The Children of Men begins in England in 2021, in a world where all human males have become sterile and no child will be born again. The final generation has turned 25, and civilization is giving way to strange faiths and cruelties, mass suicides and despair. Theodore Faron, Oxford historian and cousin to the omnipotent Warden of England, a dictator of great subtlety, has resigned himself to apathy. Then he meets Julian, a bright, attractive woman, who wants Theo to join her circle of unlikely revolutionaries, a move that may shatter his shell of passivity... And maybe, just maybe, hold the key to survival for the human race.
©1993 P.D. James (P)2012 Random House
“Extraordinary … daring … frightening in its implications.”(The New York Times)
“She writes like an angel. Every character is closely drawn. Her atmosphere is unerringly, chillingly convincing. And she manages all this without for a moment slowing down the drive and tension of an exciting mystery.” (The Times (UK))
The Narrator is so unbelievably poor it makes the main character sort of annoying. Who speaks like this? Great story though, read the book for yourself and watch the movie for some awesome visuals to go with it.
A different narrator; this was possibly the worst book recording I've ever listened to. The narration made it unbearable. The reading was, in parts, oddly timed and, at others, too pompous sounding for the storyline.
I couldn't listen for long enough to develop a favorite.
Patrick Stewart. or Michael Caine. or any actor with a less grating voice, but these are the two that came to mind.
I loved the story from the movie, and think the story of the book was far more detailed and nuanced. The narration just took so much from the story, and from Theo (the main character) that I couldn't hold on to the story. really quite sad, because I was very much looking forward to listening to this.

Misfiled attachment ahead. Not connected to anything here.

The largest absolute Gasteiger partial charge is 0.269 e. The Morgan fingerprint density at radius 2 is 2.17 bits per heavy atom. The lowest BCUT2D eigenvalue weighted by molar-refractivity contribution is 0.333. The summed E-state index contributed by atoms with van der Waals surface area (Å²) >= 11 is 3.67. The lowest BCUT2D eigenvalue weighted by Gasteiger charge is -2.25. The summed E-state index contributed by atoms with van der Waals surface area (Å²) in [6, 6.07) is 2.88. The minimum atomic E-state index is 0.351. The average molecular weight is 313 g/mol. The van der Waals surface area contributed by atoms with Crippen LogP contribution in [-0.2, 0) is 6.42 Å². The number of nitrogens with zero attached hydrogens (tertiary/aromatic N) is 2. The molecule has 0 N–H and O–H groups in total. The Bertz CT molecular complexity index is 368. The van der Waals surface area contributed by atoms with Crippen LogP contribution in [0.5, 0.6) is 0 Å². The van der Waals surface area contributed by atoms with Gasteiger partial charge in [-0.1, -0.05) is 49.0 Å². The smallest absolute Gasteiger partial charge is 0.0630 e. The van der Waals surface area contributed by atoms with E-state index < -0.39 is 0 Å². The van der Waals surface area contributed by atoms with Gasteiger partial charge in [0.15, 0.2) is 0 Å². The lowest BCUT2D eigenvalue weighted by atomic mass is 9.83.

I did this book with Whispersync for Voice, but I found David Case (aka Frederick Davidson) unbearable. I find him to be one of the worst narrators ever. So, I read 99% on my Kindle, but I really enjoyed it.
If you're into the whole dystopian apocalypse thing, you definitely need to add this to the repertoire.
Professional librarian type, amateur historian.
I must agree with other reviewers that the narration could be better. I was too aware of his breathing, pauses and well, him. It's like going to see a play and you're seated where you can see the backstage so well it distracts from time to time from the play.
I saw the movie before listening to the book, so another distraction was the mental comparisons between the movie and the book. The ex-wife plays less of a role than she did in the movie, the government structure becomes more prominent, and the environment gets more rural than urban. Yet, as always the book is far better than the movie.
Another, and this could be annoying, distraction was how the author wrote the book with two voices. One is in the first person of Theo as he fills his diary. The other is written in the third person. At times I had to ask myself and wonder if the book was in diary mode or not.
Though the main character is pretty much an atheist/agnostic the story is dripping with Christian themes and references. There are no perfect Christians in this story, everyone is broken in one way or another.
Overall it is an engaging book, despite the narration.
One does not discover new lands without consenting to lose sight of the shore for a very long time. — Andre Gide
I feel the complaints about David Case's narration are entirely unjustified (and no, I have no connection with him).
Theo, the main character, is an Oxford don and much of the first part of the novel is told from his first person perspective -- so it's only natural Case would adopt a hyper-educated, overly posh British accent. Sure, few people talk like this, but that's very much the point: few people are like Theo.